Patriot Dog is the one
Though he’s been out of the U.S. Army since June 2011, it wasn’t until about a year ago that Mitch Kraft began experiencing panic attacks and anxiety.
“My heart started racing, and I’d have hot flashes,” he said, noting that his doctors told him he was suffering from panic attacks.
Kraft spent four years in the Army, during which he was deployed to Iraq and did two overseas tours in Korea and Germany.
When the problems he was having due to his experiences there began to escalate, Kraft began looking for solutions, and discovered the Patriot Assistance Dog program, based in Detroit Lakes.
The PAD program pairs veterans experiencing problems like Kraft’s with service dogs that have been specifically trained to deal with veterans’ physical, mental and emotional difficulties related to their military service.
“It’s the closest program of its kind to Wahpeton (where Kraft lives),” said Mitch’s fiancée, Kristina Gregg.
So he went to Lucky Dog Boarding & Training Center, where the program is housed, and began training with a PAD service dog.
“It didn’t quite work out — we weren’t the right fit for each other,” Kraft said (that dog has since been paired with another veteran).
So he went back for another training session with the program — and it was then that he first laid eyes on Jackson, a 1½-year-old Boxer-Labrador retriever mixed breed that had come to the PAD program through the Marshmallow Foundation.
The Marshmallow Foundation is a non-profit, no-kill animal shelter, also housed inside Lucky Dog, which works to unite stray, abandoned and rescued companion animals with their “forever homes.”
Marshmallow Founda-tion Executive Director Sue Fiste said she knew Jackson would be a good fit for the PAD program almost from the first moment she saw him.
“He had been owned by a family in a rental property,” she said. “The rental property got black mold, so they had to move, and couldn’t keep him.”
The family temporarily gave custody of Jackson to a neighbor, who already had several animals of his own and couldn’t keep him long-term, in the hopes that the neighbor could find a permanent home for him.
“This guy got Jackson neutered, got him his shots, a physical exam… he took excellent care of him,” Fiste said. “But he just couldn’t find the right fit. He came to me in January and asked if we could possibly take Jackson in, so we did. He was very upset at first, but I told him we were a no-kill facility.
“Jackson is an amazing dog. Right away I found something very special in him. I brought him to the attention of the PAD program, and they did a temperament evaluation on him. He passed with flying colors.”
Jackson also aced the physical exam, and was placed in a foster home while he underwent the PAD training.
The first time he and Mitch Kraft locked eyes, it was a foregone conclusion where he would end up, Fiste said.
“He went through the training, and they had him placed with his family very quickly,” she added.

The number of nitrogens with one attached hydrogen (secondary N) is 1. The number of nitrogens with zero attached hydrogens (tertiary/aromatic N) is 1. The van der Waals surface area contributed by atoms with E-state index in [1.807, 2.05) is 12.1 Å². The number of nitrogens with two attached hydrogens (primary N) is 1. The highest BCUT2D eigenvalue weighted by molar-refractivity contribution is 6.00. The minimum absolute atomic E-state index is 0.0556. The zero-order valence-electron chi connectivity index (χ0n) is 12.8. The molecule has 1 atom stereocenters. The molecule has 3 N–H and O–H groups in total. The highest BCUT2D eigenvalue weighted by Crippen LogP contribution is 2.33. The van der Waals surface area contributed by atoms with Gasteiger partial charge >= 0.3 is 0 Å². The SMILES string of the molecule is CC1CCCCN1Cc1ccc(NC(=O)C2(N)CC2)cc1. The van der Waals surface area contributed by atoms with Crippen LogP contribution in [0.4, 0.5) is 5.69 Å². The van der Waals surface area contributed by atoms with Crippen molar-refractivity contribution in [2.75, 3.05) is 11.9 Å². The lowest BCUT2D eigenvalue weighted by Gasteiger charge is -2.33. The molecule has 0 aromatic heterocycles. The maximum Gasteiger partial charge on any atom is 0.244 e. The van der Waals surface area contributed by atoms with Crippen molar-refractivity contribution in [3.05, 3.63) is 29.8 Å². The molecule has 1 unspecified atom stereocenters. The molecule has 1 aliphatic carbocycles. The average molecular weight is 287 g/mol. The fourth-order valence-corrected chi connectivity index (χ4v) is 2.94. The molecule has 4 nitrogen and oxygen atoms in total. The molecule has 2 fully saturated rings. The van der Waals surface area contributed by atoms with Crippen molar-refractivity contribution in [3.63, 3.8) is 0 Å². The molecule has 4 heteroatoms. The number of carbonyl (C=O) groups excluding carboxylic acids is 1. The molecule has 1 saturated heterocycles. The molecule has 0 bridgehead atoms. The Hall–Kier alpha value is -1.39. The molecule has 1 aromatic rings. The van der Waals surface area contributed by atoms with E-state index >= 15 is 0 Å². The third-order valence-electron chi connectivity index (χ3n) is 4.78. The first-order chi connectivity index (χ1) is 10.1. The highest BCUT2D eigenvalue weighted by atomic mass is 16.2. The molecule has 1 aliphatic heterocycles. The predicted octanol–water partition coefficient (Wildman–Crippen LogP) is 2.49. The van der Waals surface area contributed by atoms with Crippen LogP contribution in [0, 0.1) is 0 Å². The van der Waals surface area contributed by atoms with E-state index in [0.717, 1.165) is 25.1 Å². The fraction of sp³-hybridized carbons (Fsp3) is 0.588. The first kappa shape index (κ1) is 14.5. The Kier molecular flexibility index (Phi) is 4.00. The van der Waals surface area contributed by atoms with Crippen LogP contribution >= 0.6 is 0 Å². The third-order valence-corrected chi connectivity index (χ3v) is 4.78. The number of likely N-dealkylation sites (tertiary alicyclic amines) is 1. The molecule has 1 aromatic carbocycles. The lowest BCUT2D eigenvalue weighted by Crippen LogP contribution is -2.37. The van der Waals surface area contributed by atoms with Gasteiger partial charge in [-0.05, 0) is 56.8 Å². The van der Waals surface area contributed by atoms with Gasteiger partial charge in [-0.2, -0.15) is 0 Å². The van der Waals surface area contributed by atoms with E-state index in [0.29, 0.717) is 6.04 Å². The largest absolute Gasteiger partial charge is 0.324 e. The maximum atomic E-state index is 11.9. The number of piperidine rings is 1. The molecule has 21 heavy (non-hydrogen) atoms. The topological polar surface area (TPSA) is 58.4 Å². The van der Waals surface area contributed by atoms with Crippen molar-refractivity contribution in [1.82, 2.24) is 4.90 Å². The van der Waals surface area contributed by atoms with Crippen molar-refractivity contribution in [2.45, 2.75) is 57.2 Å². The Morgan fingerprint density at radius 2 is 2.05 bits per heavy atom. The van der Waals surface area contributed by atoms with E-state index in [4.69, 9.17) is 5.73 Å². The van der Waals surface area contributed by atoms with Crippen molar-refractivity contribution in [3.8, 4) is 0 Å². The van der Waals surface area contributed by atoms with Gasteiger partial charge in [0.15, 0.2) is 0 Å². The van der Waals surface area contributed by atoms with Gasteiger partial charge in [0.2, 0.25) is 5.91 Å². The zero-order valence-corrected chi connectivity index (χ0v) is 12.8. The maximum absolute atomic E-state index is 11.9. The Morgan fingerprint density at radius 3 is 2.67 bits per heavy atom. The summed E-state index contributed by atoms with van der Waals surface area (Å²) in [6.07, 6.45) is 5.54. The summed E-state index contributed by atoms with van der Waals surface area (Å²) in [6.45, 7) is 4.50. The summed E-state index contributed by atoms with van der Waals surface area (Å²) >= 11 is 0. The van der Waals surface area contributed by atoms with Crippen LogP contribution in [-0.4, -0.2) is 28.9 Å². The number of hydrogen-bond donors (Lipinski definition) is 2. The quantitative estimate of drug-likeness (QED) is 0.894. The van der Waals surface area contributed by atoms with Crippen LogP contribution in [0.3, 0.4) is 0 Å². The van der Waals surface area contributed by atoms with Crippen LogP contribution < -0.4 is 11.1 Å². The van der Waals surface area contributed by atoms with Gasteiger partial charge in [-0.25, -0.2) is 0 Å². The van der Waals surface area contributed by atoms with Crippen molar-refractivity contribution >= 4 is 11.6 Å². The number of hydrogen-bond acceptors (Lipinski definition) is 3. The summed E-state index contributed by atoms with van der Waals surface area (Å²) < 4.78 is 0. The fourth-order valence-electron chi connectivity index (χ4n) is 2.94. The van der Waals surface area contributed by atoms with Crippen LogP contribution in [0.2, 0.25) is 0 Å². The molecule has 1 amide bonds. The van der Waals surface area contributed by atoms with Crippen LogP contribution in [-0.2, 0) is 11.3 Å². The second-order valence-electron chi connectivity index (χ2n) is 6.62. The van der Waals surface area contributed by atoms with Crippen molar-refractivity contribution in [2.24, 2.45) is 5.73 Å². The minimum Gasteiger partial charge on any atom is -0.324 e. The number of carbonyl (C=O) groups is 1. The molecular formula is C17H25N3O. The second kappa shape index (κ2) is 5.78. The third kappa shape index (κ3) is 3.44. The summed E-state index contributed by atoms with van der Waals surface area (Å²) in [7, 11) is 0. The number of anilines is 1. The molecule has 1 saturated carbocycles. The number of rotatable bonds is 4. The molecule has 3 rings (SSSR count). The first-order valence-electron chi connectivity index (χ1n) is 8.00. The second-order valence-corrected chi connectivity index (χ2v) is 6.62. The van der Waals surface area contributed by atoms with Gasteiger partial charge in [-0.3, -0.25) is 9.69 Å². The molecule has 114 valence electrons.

“During that first training session, his (Jackson’s) eyes were on Mitch the entire time,” Gregg said. “It was love at first sight.”
“I just looked at him and I knew,” Kraft agreed. “We started bonding right away.”
In fact, though Kraft had trained with his first service dog for a month, it was a matter of days before Jackson was sent home with him.
“I’ve had him for three weeks now, and we are very well bonded already,” Kraft said. “I take him everywhere I go. He keeps me grounded when I have bad days.
“When I get wound up and angry, he helps calm me down. For being such a young dog, he is very even tempered.”
“He’s cool as a cucumber,” Gregg added with a smile.
“I get stopped all the time by people who say, ‘I wish my dog could do that’ (i.e., stay so calm in crowds),” Kraft said.
“In restaurants, we sometimes forget he’s even there,” Gregg added. “He doesn’t make any noise, and if food drops on the floor, all we have to say is ‘leave it’ and he’ll let it stay there.”
But when Kraft is starting to show signs of anxiety, Jackson “starts working from his legs up, nudging and licking him, trying to snap him out of it,” Gregg said.
“When I get anxious, he’ll start whining (as a distraction, so he starts paying attention to Jackson’s needs instead),” Kraft said.
Jackson will keep up this behavior until Kraft says ‘Good boy’ or ‘I’m OK.’
But at the end of the day, when Kraft is home for the evening, he’ll take off Jackson’s ‘service dog’ bandana, and “he knows he’s done for the day,” Kraft said.
“Then he’s just a regular dog.”
Fiste said stories like Jackson’s are fairly common, both for the PAD program, and the Marshmallow Foundation.
“We are a no kill facility,” Fiste said. “We work extremely hard to find proper placement for every animal that comes through these doors.
“Jackson is a prime example of the huge potential of the animals that come through these facilities. When placed with the right person, someone who’s willing to put in all the love, proper training and care, they can turn out to be absolutely amazing.”